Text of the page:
We are comfortably into spring now and I know you’ve learnt a lot already from your coaches (and hopefully from me too). Today I am going to tell you a little bit about stretching. I will explain what stretching is and why it is important; when to stretch and how long for and also the different kinds of stretches and the pros and cons of each.
During the cool-down of the first session I coached with the U14 girls (at the end of March) I asked them to stretch however they wanted, however they were used to. There were three reasons for this. Firstly, I didn’t want our ice breaker session to be a complete shock to the system or a huge change from routine. Secondly, I wanted to discover what the girls thought an ideal stretch routine was and what they knew about stretching already and lastly, I wanted to show them that I not only trust them to do the right thing, I expect it. I remember a couple of voices saying “Let’s do what Coach Izabella showed us”. For the most part the stretching was good; however knowing a few stretches is only half the battle. Technique is critically important and I would hope that if you are stretching wrong your coach would correct it.
What is Stretching?
Muscles that are warmed up before being put under a sudden stress are more likely to be able to handle the stress. Mild warm-up exercises before vigorous exertion is always recommended. Stretching before exercise may help to decrease injury to your muscles, ligaments and tendons. Although there is disagreement as to whether stretching before exercising is preferable to stretching after exercise, the overall benefits of flexibility are not disputed. Stretching can help keep the body limber by releasing muscle tension and tightness. A tight muscle is not able to function like it should. Stretching with poor technique can make a stretch less effective, and it can even cause injury, especially to vulnerable body parts like the lower back and knee.
Some benefits to proper stretching are:
• Improve flexibility (increases your range of motion)
• Assists in correct posture by lengthening tight muscles that pull areas of the body away from their intended position
• Potential to decrease injury by preparing muscles for work before activity
• Increases blood and nutrient supply to muscles, thereby possibly reducing muscle soreness
Types of Stretches
Probably the most popular and commonly used type of stretching; static stretching (aka developmental stretching) is great for increasing flexibility. As the name suggests, you are static whilst holding a stretch in order to lengthen the muscle. It is good to do this during your cool-down after practice or a game, hold each stretch for around 10-15 seconds. It’s important not to feel a lot of pain when stretching, this is a sign that you are damaging the tissue and causing injury. Static stretching should also be a part of your daily life, a good stretch routine will help you stay flexible and healthy… even Yoga is valid.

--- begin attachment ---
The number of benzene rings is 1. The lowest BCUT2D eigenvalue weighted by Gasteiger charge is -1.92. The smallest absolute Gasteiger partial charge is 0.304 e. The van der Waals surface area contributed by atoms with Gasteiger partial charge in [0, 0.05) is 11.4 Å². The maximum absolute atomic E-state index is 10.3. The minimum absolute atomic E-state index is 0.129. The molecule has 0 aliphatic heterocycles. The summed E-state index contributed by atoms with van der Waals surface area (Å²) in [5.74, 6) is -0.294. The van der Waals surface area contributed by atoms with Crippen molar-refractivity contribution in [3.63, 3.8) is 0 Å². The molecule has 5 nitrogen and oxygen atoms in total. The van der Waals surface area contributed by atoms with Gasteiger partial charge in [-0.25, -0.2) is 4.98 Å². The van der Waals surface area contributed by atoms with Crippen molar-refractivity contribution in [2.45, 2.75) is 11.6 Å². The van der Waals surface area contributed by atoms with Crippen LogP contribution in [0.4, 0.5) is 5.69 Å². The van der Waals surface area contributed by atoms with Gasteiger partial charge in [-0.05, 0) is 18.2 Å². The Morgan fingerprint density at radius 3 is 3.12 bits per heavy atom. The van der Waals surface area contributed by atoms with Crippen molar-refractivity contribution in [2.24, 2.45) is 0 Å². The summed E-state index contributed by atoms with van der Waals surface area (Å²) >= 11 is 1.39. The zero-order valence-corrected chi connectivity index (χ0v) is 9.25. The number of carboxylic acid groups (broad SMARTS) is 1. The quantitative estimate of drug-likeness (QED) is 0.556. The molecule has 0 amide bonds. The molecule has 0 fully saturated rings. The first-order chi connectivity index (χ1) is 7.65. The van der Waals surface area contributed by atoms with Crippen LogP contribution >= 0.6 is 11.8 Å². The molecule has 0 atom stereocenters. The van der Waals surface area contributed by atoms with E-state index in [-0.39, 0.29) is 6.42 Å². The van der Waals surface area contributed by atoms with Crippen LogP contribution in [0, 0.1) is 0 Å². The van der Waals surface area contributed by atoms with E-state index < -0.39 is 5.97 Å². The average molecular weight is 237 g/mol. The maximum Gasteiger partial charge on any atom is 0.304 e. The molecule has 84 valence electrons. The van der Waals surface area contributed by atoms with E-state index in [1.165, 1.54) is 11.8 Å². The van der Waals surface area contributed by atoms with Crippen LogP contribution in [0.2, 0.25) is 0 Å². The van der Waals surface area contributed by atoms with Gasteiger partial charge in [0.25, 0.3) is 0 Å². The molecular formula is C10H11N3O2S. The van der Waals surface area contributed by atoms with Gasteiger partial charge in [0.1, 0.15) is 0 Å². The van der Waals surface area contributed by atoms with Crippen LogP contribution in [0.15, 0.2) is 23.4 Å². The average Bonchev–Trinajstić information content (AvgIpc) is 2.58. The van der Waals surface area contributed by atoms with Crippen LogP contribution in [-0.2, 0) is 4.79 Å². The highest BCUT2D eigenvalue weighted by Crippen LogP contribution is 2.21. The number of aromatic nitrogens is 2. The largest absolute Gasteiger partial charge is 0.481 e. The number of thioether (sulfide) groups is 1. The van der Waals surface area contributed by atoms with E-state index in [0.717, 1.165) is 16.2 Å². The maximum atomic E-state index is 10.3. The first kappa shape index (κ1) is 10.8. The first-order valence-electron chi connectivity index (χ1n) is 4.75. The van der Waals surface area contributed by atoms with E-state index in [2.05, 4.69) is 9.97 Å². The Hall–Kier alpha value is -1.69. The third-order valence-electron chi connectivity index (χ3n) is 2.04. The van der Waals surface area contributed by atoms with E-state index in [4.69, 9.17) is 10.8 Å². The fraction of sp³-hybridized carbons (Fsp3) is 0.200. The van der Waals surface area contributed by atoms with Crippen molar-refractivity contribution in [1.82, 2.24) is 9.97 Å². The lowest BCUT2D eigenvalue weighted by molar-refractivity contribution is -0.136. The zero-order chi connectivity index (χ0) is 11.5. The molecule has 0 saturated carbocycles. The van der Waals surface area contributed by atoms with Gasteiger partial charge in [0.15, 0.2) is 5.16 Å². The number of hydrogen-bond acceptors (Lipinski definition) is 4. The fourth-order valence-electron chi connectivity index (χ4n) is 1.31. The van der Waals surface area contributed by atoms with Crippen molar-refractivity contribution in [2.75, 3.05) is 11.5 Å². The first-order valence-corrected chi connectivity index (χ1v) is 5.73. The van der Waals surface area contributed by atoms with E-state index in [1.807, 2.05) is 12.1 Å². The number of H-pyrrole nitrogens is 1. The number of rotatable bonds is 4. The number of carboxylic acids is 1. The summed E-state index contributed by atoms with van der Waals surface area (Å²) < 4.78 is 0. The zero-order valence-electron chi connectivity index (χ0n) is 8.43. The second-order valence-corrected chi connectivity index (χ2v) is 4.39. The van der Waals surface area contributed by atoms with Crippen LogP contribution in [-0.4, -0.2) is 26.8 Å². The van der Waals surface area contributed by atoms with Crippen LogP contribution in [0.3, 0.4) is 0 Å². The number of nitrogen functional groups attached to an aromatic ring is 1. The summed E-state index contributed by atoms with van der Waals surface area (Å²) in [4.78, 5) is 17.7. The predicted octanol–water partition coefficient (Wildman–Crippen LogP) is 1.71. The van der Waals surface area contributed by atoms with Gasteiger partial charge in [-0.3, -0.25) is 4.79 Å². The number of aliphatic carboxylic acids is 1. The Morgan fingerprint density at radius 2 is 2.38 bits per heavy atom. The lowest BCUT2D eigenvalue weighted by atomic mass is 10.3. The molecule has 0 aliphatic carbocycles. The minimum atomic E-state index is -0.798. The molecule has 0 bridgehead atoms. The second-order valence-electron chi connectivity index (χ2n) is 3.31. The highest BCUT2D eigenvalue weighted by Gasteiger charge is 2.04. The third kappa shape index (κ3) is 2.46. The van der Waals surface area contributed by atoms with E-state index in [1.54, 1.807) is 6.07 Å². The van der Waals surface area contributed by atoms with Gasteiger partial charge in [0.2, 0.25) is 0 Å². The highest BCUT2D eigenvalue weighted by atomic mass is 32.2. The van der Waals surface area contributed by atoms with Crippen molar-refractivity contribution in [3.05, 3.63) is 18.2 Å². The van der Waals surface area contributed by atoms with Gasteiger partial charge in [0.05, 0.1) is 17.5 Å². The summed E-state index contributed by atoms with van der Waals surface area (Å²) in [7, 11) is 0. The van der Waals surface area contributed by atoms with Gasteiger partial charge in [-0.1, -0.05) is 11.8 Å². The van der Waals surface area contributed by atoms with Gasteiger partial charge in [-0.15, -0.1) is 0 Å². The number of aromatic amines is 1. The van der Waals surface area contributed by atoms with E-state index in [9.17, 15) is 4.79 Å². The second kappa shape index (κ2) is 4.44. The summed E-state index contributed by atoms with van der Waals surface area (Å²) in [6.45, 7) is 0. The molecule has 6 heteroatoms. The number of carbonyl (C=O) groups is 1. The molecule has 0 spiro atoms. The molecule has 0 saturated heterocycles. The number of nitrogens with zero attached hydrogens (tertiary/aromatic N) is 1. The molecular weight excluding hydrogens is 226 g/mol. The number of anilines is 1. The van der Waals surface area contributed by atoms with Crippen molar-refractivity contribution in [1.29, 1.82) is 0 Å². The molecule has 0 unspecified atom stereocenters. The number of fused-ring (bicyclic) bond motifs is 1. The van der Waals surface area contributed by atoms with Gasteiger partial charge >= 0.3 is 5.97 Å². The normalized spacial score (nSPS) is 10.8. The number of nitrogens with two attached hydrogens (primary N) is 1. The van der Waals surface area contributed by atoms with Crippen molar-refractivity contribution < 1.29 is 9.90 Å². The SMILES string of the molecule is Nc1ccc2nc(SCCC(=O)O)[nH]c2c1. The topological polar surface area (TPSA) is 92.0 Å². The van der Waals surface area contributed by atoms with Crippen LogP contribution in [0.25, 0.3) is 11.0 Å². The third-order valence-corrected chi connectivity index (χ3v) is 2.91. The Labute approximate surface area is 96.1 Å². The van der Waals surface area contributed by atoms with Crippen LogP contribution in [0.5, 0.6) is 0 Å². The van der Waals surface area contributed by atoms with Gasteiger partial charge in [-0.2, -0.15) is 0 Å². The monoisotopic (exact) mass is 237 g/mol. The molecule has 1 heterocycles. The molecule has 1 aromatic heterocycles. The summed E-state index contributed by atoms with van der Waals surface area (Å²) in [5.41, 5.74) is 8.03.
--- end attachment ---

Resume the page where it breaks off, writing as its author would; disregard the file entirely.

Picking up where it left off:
You’ll often see soccer players with cramp being helped by a teammate by lifting their leg towards their chest. Passive stretching is when somebody manipulates your body and stretches your muscles. It is a fairly common practice and something that I’ve incorporated into fitness sessions before but they are too similar to static stretches in the sense that you can easily get injured.
Ballistic stretches are without a doubt the worst for you, the bouncing motion forces a limb into an extended range of motion when the muscles haven’t relaxed enough to be able to achieve the desired task. Do not confuse ballistic stretches with plyometric training.
In my opinion, dynamic stretches are the only stretches you should be considering for a warm-up. There has been a large influx of research in the last decade into whether dynamic stretching is more beneficial than static stretching, and with varied results. The one agreed upon conclusion is that stretching is a necessity, and when done right it will boost performance and reduce risk of injury. Dynamic stretches are those movements you perform such as ‘opening the gate’ or ‘side lunges’. By performing movements you are likely to encounter during the course of exercise, you are preparing your body for those exact situations.
Just to make my recommendations clear, I’d like you to take a look at the table below:
|When to Stretch||Type of Stretch||Duration of Stretch|
|Cool-down||Static||10 – 15 seconds|
|Muscle tightness||Static or Passive||7 – 10 seconds|
I hope you found this article interesting, feel free to let me know what you thought of it or if you have any questions. I will also be taking requests for article topics this week, I’d like to know if there is anything I haven’t covered enough or you’d like my advice on. You can email me at firstname.lastname@example.org